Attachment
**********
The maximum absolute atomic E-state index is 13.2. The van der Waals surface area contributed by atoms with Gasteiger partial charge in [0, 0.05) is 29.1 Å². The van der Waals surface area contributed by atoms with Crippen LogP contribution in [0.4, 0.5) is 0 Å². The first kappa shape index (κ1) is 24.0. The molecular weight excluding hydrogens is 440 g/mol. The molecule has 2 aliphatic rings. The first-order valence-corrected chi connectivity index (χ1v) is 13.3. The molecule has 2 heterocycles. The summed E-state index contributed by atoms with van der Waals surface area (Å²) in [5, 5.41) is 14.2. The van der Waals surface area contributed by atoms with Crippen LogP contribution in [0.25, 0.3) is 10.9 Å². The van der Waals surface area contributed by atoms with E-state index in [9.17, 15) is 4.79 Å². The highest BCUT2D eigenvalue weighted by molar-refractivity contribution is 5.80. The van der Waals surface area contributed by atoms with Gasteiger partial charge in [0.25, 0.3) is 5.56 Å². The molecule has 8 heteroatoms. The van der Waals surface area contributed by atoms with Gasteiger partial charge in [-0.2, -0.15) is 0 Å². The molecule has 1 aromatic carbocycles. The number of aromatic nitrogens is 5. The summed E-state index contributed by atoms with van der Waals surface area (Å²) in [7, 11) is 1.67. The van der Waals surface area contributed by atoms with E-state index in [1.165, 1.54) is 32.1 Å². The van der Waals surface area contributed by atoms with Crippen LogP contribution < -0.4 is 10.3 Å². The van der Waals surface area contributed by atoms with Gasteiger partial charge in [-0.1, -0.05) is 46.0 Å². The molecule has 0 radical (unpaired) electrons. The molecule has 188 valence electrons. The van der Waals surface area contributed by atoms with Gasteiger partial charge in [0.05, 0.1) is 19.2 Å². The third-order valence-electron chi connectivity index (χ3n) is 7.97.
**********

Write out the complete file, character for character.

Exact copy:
The maximum absolute atomic E-state index is 13.2. The van der Waals surface area contributed by atoms with Gasteiger partial charge in [0, 0.05) is 29.1 Å². The van der Waals surface area contributed by atoms with Crippen LogP contribution in [0.4, 0.5) is 0 Å². The first kappa shape index (κ1) is 24.0. The molecular weight excluding hydrogens is 440 g/mol. The molecule has 2 aliphatic rings. The first-order valence-corrected chi connectivity index (χ1v) is 13.3. The molecule has 2 heterocycles. The summed E-state index contributed by atoms with van der Waals surface area (Å²) in [5, 5.41) is 14.2. The van der Waals surface area contributed by atoms with Crippen LogP contribution in [0.25, 0.3) is 10.9 Å². The van der Waals surface area contributed by atoms with E-state index in [9.17, 15) is 4.79 Å². The highest BCUT2D eigenvalue weighted by molar-refractivity contribution is 5.80. The van der Waals surface area contributed by atoms with Gasteiger partial charge in [0.25, 0.3) is 5.56 Å². The molecule has 8 heteroatoms. The van der Waals surface area contributed by atoms with Gasteiger partial charge in [-0.2, -0.15) is 0 Å². The molecule has 1 aromatic carbocycles. The number of aromatic nitrogens is 5. The summed E-state index contributed by atoms with van der Waals surface area (Å²) in [7, 11) is 1.67. The van der Waals surface area contributed by atoms with E-state index in [1.165, 1.54) is 32.1 Å². The van der Waals surface area contributed by atoms with Crippen LogP contribution < -0.4 is 10.3 Å². The van der Waals surface area contributed by atoms with Gasteiger partial charge in [-0.1, -0.05) is 46.0 Å². The molecule has 0 radical (unpaired) electrons. The molecule has 188 valence electrons. The van der Waals surface area contributed by atoms with Gasteiger partial charge in [0.05, 0.1) is 19.2 Å². The third-order valence-electron chi connectivity index (χ3n) is 7.97.